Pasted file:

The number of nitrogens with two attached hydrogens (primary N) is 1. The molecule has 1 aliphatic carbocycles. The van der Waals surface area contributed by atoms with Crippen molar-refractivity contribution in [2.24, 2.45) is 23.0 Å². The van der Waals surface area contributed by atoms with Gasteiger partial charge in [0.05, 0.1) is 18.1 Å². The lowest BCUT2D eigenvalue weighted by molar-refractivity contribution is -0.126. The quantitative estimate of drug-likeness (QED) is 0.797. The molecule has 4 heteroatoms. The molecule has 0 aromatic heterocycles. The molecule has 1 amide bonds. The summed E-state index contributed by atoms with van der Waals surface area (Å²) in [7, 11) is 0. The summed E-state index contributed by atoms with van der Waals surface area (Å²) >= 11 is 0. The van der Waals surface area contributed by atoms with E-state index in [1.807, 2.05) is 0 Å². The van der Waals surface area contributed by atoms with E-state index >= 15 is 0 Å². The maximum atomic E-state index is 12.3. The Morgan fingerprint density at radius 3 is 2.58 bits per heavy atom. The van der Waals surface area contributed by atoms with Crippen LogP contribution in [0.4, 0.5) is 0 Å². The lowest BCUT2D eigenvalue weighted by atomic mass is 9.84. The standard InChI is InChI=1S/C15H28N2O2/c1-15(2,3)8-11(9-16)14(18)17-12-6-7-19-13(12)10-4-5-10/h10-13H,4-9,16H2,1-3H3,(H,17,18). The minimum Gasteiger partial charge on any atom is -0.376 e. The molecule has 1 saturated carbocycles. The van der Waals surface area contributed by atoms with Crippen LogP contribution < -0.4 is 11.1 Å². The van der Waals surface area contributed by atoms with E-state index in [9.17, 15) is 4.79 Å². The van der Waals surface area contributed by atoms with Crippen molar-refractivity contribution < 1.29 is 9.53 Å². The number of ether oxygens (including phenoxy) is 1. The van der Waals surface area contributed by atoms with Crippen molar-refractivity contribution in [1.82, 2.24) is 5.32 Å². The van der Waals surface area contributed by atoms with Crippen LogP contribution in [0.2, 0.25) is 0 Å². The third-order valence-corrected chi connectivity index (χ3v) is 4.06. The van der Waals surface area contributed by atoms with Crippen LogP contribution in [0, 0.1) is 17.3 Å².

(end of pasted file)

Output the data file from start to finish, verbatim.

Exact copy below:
The number of nitrogens with two attached hydrogens (primary N) is 1. The molecule has 1 aliphatic carbocycles. The van der Waals surface area contributed by atoms with Crippen molar-refractivity contribution in [2.24, 2.45) is 23.0 Å². The van der Waals surface area contributed by atoms with Gasteiger partial charge in [0.05, 0.1) is 18.1 Å². The lowest BCUT2D eigenvalue weighted by molar-refractivity contribution is -0.126. The quantitative estimate of drug-likeness (QED) is 0.797. The molecule has 4 heteroatoms. The molecule has 0 aromatic heterocycles. The molecule has 1 amide bonds. The summed E-state index contributed by atoms with van der Waals surface area (Å²) in [7, 11) is 0. The summed E-state index contributed by atoms with van der Waals surface area (Å²) >= 11 is 0. The van der Waals surface area contributed by atoms with E-state index in [1.807, 2.05) is 0 Å². The van der Waals surface area contributed by atoms with E-state index >= 15 is 0 Å². The maximum atomic E-state index is 12.3. The Morgan fingerprint density at radius 3 is 2.58 bits per heavy atom. The van der Waals surface area contributed by atoms with Crippen LogP contribution in [0.4, 0.5) is 0 Å². The lowest BCUT2D eigenvalue weighted by atomic mass is 9.84. The standard InChI is InChI=1S/C15H28N2O2/c1-15(2,3)8-11(9-16)14(18)17-12-6-7-19-13(12)10-4-5-10/h10-13H,4-9,16H2,1-3H3,(H,17,18). The minimum Gasteiger partial charge on any atom is -0.376 e. The molecule has 1 saturated carbocycles. The van der Waals surface area contributed by atoms with Crippen LogP contribution < -0.4 is 11.1 Å². The van der Waals surface area contributed by atoms with E-state index in [9.17, 15) is 4.79 Å². The van der Waals surface area contributed by atoms with Crippen molar-refractivity contribution < 1.29 is 9.53 Å². The number of ether oxygens (including phenoxy) is 1. The van der Waals surface area contributed by atoms with Crippen molar-refractivity contribution in [1.82, 2.24) is 5.32 Å². The van der Waals surface area contributed by atoms with Crippen LogP contribution in [0.2, 0.25) is 0 Å². The third-order valence-corrected chi connectivity index (χ3v) is 4.06. The van der Waals surface area contributed by atoms with Crippen LogP contribution in [0, 0.1) is 17.3 Å².